A new survey finds that Americans over 65 are open to using telemedicine services. Here’s how healthcare providers can connect with them.
Telehealth is a rapidly growing sector in healthcare, and it is gaining popularity among both patients and providers. In a 2017 survey, 75 percent of decision-makers at hospitals, clinics, and other medical organizations reported that they use or plan to use telemedicine services, with more than half of programs in the growth or expansion phase.
Despite these promising developments, some healthcare professionals may be concerned about whether or not older patients will embrace this technology. Fortunately, Americans over the age of 65 are becoming increasingly tech-savvy. In fact, a new survey conducted by American Well examined patients’ attitudes toward telemedicine, revealing the tremendous potential for healthcare providers to use these services with seniors.
Senior Citizens Are Open To Telehealth
According to the American Well survey, telemedicine usage remains rare among Americans over 65 – with only one percent ever having used it. Nevertheless, over half (52 percent) of respondents reported that they are willing to give the technology a try.
While older Americans are typically seen as less comfortable with internet devices, the results of this survey show that this perception is likely out of date. As forty-five percent of seniors already use video calling — often to communicate with their grandchildren — it’s not a major jump to try telemedicine. Further, the survey found that one-quarter of older patients are already using a mobile health app.
Of the seniors who are interested in telehealth, 84 percent would like to use it for prescription renewals and 67 percent to manage chronic conditions. Respondents cited a number of advantages to telehealth over traditional in-person appointments. Seventy-three percent noted faster service, 54 percent believe it will be less expensive, and 53 percent look forward to better access to providers. Telemedicine is also well-suited for elderly patients with limited mobility, especially in rural areas.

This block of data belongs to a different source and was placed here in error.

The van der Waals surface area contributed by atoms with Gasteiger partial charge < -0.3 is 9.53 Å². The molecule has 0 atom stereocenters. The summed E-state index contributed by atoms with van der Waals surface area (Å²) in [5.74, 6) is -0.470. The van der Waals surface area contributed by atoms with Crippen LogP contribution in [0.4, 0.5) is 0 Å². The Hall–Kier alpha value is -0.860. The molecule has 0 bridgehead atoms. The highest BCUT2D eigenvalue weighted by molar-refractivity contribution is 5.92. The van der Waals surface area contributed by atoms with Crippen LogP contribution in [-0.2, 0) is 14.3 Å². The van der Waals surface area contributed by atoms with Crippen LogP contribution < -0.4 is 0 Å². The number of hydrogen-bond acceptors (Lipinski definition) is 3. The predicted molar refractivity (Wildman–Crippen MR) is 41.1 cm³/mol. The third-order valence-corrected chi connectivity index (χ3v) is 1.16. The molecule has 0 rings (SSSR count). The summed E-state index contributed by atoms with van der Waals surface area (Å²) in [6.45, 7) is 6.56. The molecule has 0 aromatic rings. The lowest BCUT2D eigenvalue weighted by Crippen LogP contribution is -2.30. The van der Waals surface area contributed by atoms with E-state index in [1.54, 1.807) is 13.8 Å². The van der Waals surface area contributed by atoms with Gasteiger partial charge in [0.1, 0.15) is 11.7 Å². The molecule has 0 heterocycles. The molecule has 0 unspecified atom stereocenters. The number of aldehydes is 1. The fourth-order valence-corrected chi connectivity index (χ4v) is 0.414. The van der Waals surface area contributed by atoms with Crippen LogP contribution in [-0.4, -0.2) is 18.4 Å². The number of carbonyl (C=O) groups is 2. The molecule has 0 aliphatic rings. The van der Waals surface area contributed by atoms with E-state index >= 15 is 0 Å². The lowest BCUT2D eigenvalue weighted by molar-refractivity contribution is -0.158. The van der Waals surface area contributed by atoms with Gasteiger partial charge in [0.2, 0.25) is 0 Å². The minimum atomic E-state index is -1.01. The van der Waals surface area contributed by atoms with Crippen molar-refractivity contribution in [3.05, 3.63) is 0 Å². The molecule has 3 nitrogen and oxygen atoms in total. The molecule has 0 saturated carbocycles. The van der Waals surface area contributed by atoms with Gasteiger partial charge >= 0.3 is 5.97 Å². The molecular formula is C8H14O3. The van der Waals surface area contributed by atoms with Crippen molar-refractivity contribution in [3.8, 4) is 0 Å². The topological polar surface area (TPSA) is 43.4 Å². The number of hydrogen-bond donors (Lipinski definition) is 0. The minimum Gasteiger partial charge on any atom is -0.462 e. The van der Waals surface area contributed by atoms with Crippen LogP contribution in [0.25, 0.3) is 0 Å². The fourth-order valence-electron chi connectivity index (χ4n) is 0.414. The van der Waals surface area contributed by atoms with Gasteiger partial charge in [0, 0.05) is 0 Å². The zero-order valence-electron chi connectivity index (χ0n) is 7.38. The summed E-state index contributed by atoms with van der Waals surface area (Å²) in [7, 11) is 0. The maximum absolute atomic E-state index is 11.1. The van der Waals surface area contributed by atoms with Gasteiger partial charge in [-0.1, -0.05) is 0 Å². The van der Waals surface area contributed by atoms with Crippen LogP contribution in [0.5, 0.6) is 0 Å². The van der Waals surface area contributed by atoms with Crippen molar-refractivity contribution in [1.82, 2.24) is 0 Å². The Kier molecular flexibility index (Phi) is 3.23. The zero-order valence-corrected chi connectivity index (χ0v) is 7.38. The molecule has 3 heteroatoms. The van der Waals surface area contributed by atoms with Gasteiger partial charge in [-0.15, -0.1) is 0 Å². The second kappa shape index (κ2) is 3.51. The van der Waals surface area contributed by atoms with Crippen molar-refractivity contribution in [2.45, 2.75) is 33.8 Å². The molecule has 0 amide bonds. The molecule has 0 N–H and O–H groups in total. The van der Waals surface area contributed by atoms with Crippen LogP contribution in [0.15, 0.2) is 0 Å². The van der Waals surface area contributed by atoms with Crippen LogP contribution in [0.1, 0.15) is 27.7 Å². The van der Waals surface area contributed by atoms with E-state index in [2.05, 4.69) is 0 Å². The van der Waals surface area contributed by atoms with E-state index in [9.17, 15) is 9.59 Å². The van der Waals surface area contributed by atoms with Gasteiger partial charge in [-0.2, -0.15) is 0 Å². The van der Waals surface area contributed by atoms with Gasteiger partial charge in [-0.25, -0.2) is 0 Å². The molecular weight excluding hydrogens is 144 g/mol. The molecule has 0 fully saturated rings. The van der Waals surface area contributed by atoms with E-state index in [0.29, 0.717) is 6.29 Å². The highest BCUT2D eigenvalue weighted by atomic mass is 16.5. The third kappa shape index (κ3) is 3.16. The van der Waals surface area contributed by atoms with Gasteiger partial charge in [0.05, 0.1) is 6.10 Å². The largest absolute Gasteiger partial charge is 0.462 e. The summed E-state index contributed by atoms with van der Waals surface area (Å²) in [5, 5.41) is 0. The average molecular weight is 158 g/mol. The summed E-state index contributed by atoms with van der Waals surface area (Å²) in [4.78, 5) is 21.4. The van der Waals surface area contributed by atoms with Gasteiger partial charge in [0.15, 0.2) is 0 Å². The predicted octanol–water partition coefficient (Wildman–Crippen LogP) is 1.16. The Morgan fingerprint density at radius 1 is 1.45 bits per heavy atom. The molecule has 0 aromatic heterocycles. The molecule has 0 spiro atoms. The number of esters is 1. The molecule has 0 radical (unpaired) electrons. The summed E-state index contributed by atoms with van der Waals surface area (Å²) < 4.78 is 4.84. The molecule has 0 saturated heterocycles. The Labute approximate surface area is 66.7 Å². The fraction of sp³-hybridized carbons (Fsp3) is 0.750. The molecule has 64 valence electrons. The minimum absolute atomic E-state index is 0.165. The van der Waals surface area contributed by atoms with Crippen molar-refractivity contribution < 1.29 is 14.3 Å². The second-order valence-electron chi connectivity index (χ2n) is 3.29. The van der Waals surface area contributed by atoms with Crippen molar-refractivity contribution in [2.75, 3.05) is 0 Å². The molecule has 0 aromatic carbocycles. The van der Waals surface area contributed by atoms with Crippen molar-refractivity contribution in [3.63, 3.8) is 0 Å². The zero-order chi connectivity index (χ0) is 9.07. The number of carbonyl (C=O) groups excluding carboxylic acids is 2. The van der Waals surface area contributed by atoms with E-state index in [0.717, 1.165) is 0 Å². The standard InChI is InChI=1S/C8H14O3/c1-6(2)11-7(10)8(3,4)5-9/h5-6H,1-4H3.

Yet barriers to widespread telehealth adoption remain. Chief among them is limited reimbursement. Not all insurance plans offer telemedicine as an option for patients. New rules going into effect in January 2020 will require Medicare Advantage plans to reimburse for telehealth, but these services still won’t be covered under traditional Medicare. Further, many small, independent practices simply lack the resources to invest in the necessary technologies.
Marketing Telehealth To Older Patients
Despite assumptions that seniors aren’t tech-savvy, digital marketing remains an ideal way to reach potential patients over 65. After all, the patients who already spend time online are the ones most likely to be interested in telehealth services.
Healthcare providers can emphasize telemedicine options in video ads and take to social media to answer patients’ questions about how to book a video appointment. Telehealth should also be a part of providers’ search engine optimization (SEO) strategy. By incorporating keywords like “telehealth doctors in Phoenix,” practices can reach patients of any age who want to give the technology a try.
All signs point to further expansion of telehealth over the next few years. Older Americans – who make up a substantial proportion of patients – are eager to take advantage of it. In the future, more widespread reimbursement, the declining price of video technology, and the right marketing will likely make it easier for them to do so.